From the standpoint of Advaita, being do not possess their own light. It is the light of Brahman which pervades of all and keeps them shining. Hence, being cease to exist when it is withdrawn. Death is compared to darkness because at the time of death the light in the body departs along with all the deities. Life is light, and light is existence. Light, thus, has a deep symbolism in our religion. Darkness is not the opposite of light, but the absence of it. Therefore, darkness is an illusion within an illusion, and has no basis in the reality of things.
Creation has no existence of its own. It appears or becomes visible when the light of Brahman illuminates it, just as the world appears during the day when the sun shines upon it and illuminates it. The light of the sun is the same as the light of the world. When it is withdrawn it is Night for the existence. If creation is like a movie that we see on a film screen, the Self is the projector and the screen is the field of Nature.
The same holds true for your dreams. Your dreams are illuminated by the light of your intelligence, which is illuminated in turn by your inner Self. It is the same light which reflects the objects in your consciousness. If you are pure with the predominance of sattva, things appear exactly as they are, but if you have the predominance of rajas and tamas, you may experience perceptual errors or distortions in your thinking and reflection.
How is this knowledge helpful to you? What does it matter if God is light or not? The descriptions of Self and the imagery found in these verses can be used in meditation and visualization. They illuminate your mind with the knowledge of the Self and make you aware that the world around you is a mere appearance or projection with which you should not become deeply involved. You will also become aware of the importance of cultivating detachment and discernment to deal with impermanence, desires, likes and dislikes.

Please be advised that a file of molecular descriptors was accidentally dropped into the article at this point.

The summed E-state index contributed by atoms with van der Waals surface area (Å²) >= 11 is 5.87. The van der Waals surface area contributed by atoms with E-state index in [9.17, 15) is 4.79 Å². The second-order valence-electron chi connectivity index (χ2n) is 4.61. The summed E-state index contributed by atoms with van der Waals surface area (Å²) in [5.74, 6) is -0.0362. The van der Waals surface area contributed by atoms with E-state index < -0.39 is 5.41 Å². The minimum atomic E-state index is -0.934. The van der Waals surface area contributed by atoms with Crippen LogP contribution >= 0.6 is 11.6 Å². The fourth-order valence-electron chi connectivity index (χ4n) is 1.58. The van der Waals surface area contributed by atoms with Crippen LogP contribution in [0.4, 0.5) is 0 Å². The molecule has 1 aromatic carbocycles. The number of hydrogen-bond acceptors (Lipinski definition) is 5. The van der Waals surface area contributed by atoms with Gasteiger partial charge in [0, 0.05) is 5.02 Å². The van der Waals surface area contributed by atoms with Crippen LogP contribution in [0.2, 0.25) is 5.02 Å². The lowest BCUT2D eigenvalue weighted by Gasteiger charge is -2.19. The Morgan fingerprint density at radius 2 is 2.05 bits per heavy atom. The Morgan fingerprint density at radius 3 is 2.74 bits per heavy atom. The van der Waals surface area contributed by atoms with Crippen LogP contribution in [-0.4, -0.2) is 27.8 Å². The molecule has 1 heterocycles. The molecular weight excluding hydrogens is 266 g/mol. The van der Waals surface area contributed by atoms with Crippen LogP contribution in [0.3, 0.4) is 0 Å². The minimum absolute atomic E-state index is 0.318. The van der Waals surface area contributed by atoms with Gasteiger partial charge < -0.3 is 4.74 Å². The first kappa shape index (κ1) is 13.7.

Suggestions for Further Reading
- Om, Aum, Pranava or Nada in Mantra and Yoga Traditions
- Brahmacharya or Celibacy in Hinduism
- Atheism and Materialism in Ancient India
- Solving the Hindu Caste System
- How To Choose Your Spiritual Guru?
- Creation in Hinduism As a Transformative Evolutionary Process
- Wealth and Duty in Hinduism
- Do You Have Any Plans For Your Rebirth or Reincarnation?
- Understanding Death and Impermanence
- Lessons from the Dance of Kali, the Mother Nature
- Letting your God live in You - The True Essence of the Hindu Way of Life
- prajnanam brahma - Brahman is Intelligence
- Maslow's Hierarchy Of Needs From The Perspective Of Hinduism
- The Definition and Concept of Maya in Hinduism
- The Meaning of Nirvana
- Self-knowledge, Difficulties in Knowing Yourself
- Hinduism - Sex and Gurus
- The Construction of Hinduism
- The Meaning and Significance of Heart in Hinduism
- The Origin and Significance of the Epic Mahabharata
- The True Meaning of Prakriti in Hinduism
- Three Myths about Hinduism
- What is Your Notion of God?
- Why Hinduism is a Preferred Choice for Educated Hindus
- Essays On Dharma
- Esoteric Mystic Hinduism
- Introduction to Hinduism
- Hindu Way of Life
- Essays On Karma
- Hindu Rites and Rituals
- The Origin of The Sanskrit Language
- Symbolism in Hinduism
- Essays on The Upanishads
- Concepts of Hinduism
- Essays on Atman
- Hindu Festivals
- Spiritual Practice
- Right Living
- Yoga of Sorrow
- Mental Health
- Concepts of Buddhism
- General Essays